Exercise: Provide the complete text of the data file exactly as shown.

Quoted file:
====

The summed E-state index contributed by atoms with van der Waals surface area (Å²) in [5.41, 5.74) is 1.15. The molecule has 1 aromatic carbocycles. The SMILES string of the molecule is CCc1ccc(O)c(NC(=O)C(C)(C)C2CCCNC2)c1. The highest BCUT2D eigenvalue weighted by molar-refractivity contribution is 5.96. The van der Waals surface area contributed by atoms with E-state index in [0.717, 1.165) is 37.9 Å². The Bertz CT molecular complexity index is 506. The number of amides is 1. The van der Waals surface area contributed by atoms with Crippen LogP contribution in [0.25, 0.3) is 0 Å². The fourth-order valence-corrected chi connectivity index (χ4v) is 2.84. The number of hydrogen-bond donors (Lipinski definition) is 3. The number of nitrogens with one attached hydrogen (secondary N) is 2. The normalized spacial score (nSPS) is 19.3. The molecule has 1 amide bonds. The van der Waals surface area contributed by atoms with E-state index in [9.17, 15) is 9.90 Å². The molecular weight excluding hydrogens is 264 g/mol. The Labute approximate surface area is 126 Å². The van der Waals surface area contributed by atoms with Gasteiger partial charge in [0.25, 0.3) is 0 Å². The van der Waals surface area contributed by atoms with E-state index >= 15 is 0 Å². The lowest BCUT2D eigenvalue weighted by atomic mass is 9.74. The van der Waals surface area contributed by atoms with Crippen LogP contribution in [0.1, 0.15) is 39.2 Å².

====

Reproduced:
The summed E-state index contributed by atoms with van der Waals surface area (Å²) in [5.41, 5.74) is 1.15. The molecule has 1 aromatic carbocycles. The SMILES string of the molecule is CCc1ccc(O)c(NC(=O)C(C)(C)C2CCCNC2)c1. The highest BCUT2D eigenvalue weighted by molar-refractivity contribution is 5.96. The van der Waals surface area contributed by atoms with E-state index in [0.717, 1.165) is 37.9 Å². The Bertz CT molecular complexity index is 506. The number of amides is 1. The van der Waals surface area contributed by atoms with Crippen LogP contribution in [0.25, 0.3) is 0 Å². The fourth-order valence-corrected chi connectivity index (χ4v) is 2.84. The number of hydrogen-bond donors (Lipinski definition) is 3. The number of nitrogens with one attached hydrogen (secondary N) is 2. The normalized spacial score (nSPS) is 19.3. The molecule has 1 amide bonds. The van der Waals surface area contributed by atoms with E-state index in [9.17, 15) is 9.90 Å². The molecular weight excluding hydrogens is 264 g/mol. The Labute approximate surface area is 126 Å². The van der Waals surface area contributed by atoms with Gasteiger partial charge in [0.25, 0.3) is 0 Å². The van der Waals surface area contributed by atoms with E-state index >= 15 is 0 Å². The lowest BCUT2D eigenvalue weighted by atomic mass is 9.74. The van der Waals surface area contributed by atoms with Crippen LogP contribution in [0.1, 0.15) is 39.2 Å².